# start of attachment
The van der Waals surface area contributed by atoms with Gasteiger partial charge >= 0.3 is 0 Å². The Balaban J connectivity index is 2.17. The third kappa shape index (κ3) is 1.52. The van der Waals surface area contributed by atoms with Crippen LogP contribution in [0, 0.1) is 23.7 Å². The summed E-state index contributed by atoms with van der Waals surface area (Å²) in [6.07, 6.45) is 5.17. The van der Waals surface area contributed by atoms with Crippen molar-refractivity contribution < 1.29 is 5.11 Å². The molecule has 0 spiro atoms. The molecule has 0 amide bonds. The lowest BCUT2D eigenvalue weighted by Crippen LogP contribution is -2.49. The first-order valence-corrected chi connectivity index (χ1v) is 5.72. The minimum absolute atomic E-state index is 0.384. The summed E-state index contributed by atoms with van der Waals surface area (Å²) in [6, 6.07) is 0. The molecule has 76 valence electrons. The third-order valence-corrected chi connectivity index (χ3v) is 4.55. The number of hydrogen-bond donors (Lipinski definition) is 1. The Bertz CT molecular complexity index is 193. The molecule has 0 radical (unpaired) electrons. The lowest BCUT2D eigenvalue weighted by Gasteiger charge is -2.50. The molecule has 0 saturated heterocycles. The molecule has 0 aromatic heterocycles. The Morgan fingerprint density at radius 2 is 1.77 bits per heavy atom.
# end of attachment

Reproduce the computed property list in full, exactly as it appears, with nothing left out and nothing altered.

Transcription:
The van der Waals surface area contributed by atoms with Gasteiger partial charge >= 0.3 is 0 Å². The Balaban J connectivity index is 2.17. The third kappa shape index (κ3) is 1.52. The van der Waals surface area contributed by atoms with Crippen LogP contribution in [0, 0.1) is 23.7 Å². The summed E-state index contributed by atoms with van der Waals surface area (Å²) in [6.07, 6.45) is 5.17. The van der Waals surface area contributed by atoms with Crippen molar-refractivity contribution < 1.29 is 5.11 Å². The molecule has 0 spiro atoms. The molecule has 0 amide bonds. The lowest BCUT2D eigenvalue weighted by Crippen LogP contribution is -2.49. The first-order valence-corrected chi connectivity index (χ1v) is 5.72. The minimum absolute atomic E-state index is 0.384. The summed E-state index contributed by atoms with van der Waals surface area (Å²) in [6, 6.07) is 0. The molecule has 76 valence electrons. The third-order valence-corrected chi connectivity index (χ3v) is 4.55. The number of hydrogen-bond donors (Lipinski definition) is 1. The Bertz CT molecular complexity index is 193. The molecule has 0 radical (unpaired) electrons. The lowest BCUT2D eigenvalue weighted by Gasteiger charge is -2.50. The molecule has 0 saturated heterocycles. The molecule has 0 aromatic heterocycles. The Morgan fingerprint density at radius 2 is 1.77 bits per heavy atom.